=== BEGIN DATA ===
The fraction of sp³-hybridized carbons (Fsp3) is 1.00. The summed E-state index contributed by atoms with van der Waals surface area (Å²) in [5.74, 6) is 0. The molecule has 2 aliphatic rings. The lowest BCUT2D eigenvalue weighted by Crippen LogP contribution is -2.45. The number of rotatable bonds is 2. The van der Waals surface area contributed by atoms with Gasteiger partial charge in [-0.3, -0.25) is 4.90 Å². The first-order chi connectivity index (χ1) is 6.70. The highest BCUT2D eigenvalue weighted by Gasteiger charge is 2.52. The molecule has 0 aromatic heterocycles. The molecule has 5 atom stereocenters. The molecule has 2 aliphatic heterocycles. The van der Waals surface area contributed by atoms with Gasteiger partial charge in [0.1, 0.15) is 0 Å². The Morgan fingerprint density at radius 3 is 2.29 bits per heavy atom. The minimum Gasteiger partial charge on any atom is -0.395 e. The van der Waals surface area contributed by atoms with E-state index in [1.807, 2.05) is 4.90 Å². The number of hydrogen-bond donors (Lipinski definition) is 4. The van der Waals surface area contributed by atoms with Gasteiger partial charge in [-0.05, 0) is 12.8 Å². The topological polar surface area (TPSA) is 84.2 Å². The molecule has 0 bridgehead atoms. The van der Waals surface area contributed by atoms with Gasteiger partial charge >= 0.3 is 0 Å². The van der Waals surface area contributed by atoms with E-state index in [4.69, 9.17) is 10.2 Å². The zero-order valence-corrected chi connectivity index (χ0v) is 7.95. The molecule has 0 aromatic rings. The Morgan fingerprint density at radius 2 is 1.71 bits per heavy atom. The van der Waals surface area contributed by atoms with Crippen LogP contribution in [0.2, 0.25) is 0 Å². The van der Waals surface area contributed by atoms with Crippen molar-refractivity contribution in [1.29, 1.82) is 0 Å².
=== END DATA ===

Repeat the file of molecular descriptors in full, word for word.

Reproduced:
The fraction of sp³-hybridized carbons (Fsp3) is 1.00. The summed E-state index contributed by atoms with van der Waals surface area (Å²) in [5.74, 6) is 0. The molecule has 2 aliphatic rings. The lowest BCUT2D eigenvalue weighted by Crippen LogP contribution is -2.45. The number of rotatable bonds is 2. The van der Waals surface area contributed by atoms with Gasteiger partial charge in [-0.3, -0.25) is 4.90 Å². The first-order chi connectivity index (χ1) is 6.70. The highest BCUT2D eigenvalue weighted by Gasteiger charge is 2.52. The molecule has 0 aromatic heterocycles. The molecule has 5 atom stereocenters. The molecule has 2 aliphatic heterocycles. The van der Waals surface area contributed by atoms with Gasteiger partial charge in [0.1, 0.15) is 0 Å². The Morgan fingerprint density at radius 3 is 2.29 bits per heavy atom. The minimum Gasteiger partial charge on any atom is -0.395 e. The van der Waals surface area contributed by atoms with E-state index in [1.807, 2.05) is 4.90 Å². The number of hydrogen-bond donors (Lipinski definition) is 4. The van der Waals surface area contributed by atoms with Gasteiger partial charge in [-0.05, 0) is 12.8 Å². The topological polar surface area (TPSA) is 84.2 Å². The molecule has 0 bridgehead atoms. The van der Waals surface area contributed by atoms with Gasteiger partial charge >= 0.3 is 0 Å². The van der Waals surface area contributed by atoms with E-state index in [4.69, 9.17) is 10.2 Å². The zero-order valence-corrected chi connectivity index (χ0v) is 7.95. The molecule has 0 aromatic rings. The Morgan fingerprint density at radius 2 is 1.71 bits per heavy atom. The van der Waals surface area contributed by atoms with Crippen LogP contribution in [0.2, 0.25) is 0 Å². The van der Waals surface area contributed by atoms with Crippen molar-refractivity contribution in [1.29, 1.82) is 0 Å².